Huguenots: Visiting your Huguenot roots
It is said that even though your original homeland was forsaken by your ancestor many decades or even centuries before, the desire to find your roots over the years can and for many, does grow into an all-compelling craving. Not all the descendants of Huguenots have been able, for one reason or another, to make that journey, the nearest that they have perhaps undertaken such an expedition is a genealogical one via research then being able to build a family tree. For some, however, the dream has been realised, even via a third party, in some cases.
One such third party pilgrimage was undertaken by US President Franklin Delano Roosevelt’s wife and granddaughter on behalf of his mother. The Delano family were descended from Philippe de Lannoy (1602-1681), who arrived in Massachusetts in the early 1620’s. The family had originated in the Walloon area of Flanders that lies partly in Belgium and partially in France.
Eleanor Roosevelt wrote about the special day spent ‘going back to the Huguenot roots’ of the De Lannoy family (also variously spelt: De la Noy or Delano or even Delanos).
23 January 1952
Eleanor wrote - “my granddaughter and I were joined by Mr Maurice Schumann, Mr Tyler, Mrs Singer and a few others as we boarded a plane at Orly airfield just outside of Paris for the short flight to a field not far from Lille. We landed about 11 oclock. Mr Schumann, who, although he is a minister in the Government, still represented the Nord Department, of which Lille is the capital, had told me a good deal about his area of the country”.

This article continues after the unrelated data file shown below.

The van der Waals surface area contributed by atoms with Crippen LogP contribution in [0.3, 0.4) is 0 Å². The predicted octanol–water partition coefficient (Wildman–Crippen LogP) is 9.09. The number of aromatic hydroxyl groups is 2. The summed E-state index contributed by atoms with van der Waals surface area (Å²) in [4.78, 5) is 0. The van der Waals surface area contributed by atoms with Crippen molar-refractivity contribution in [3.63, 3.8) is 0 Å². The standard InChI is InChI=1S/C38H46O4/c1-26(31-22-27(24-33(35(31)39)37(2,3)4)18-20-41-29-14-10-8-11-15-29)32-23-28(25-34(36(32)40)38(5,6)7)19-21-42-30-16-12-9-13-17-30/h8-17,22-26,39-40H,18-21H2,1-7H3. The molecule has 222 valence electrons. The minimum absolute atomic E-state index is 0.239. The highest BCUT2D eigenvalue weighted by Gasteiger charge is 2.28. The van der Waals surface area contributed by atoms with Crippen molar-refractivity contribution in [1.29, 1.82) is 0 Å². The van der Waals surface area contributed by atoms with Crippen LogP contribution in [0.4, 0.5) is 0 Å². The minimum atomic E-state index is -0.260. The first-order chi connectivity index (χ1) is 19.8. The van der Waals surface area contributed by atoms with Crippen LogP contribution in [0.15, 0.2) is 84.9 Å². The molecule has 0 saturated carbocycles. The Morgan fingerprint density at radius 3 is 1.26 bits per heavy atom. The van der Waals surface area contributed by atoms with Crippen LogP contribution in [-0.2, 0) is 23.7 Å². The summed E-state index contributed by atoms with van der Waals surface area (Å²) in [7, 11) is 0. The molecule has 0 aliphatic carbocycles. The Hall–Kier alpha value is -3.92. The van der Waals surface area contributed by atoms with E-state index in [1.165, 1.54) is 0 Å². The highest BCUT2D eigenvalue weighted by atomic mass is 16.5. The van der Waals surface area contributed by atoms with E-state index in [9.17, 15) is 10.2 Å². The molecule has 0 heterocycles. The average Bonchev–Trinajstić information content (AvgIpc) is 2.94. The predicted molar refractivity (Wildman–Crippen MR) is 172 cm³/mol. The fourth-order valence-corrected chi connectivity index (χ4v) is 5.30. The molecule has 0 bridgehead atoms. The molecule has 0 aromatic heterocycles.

Lille is not a remarkable nor scenic area, being rather flat it can look monotonous and dull to the eye, but it is a great textile area and has nearby coal fields with which to feed the industry of the area.
Eleanor continued to pen her observations “First I visited the little town of Lannoy, perhaps the smallest town in France, but with a big population. There was once a chateau there, with its deep moat and strong towers and around it clustered the little houses of the town. In it had lived Jean De Lannoy”.
Chateau de Lannoy, Herbéviller before the removal of the chapel in the tower. Wikidata
Eleanor kept her mother-in-law in her thoughts all day during this special visit to the ancestral homeland, Eleanor felt that her mother-in-law, would have thoroughly enjoyed the day learning about all the Lannoy ancestors who had fled their homes to seek a better life. Initially they had travelled to Holland before some of the family members decided to set out for a better life in the New World – America.
“All the past seemed to come alive as I listened to the good people whose families had lived for many years in Lannoy. They made me a citizen of the town and gave me a copy of a lovely old painting that showed the town at it had been in medieval times”.
When Eleanor and her granddaughter returned to the US, they took with them not only precious memories but many souvenirs for their library to show the family connection to the little town of Lannoy in Northern France.
The Hotel de Ville, Lannoy Northern France. Wikipedia
I hope that this blog has inspired those with Huguenot ancestry to seek out the town or village from where their own ancestors had once lived and worked.
Eleanor Roosevelt, "My Day, January 23, 1952," The Eleanor Roosevelt Papers Digital Edition (2017), accessed 10/11/2023, https://www2.gwu.edu/~erpapers/myday/displaydoc.cfm?_y=1952&_f=md002125.
Delano family papers from 1686 - 1959 at the Franklin D. Roosevelt Presidential Library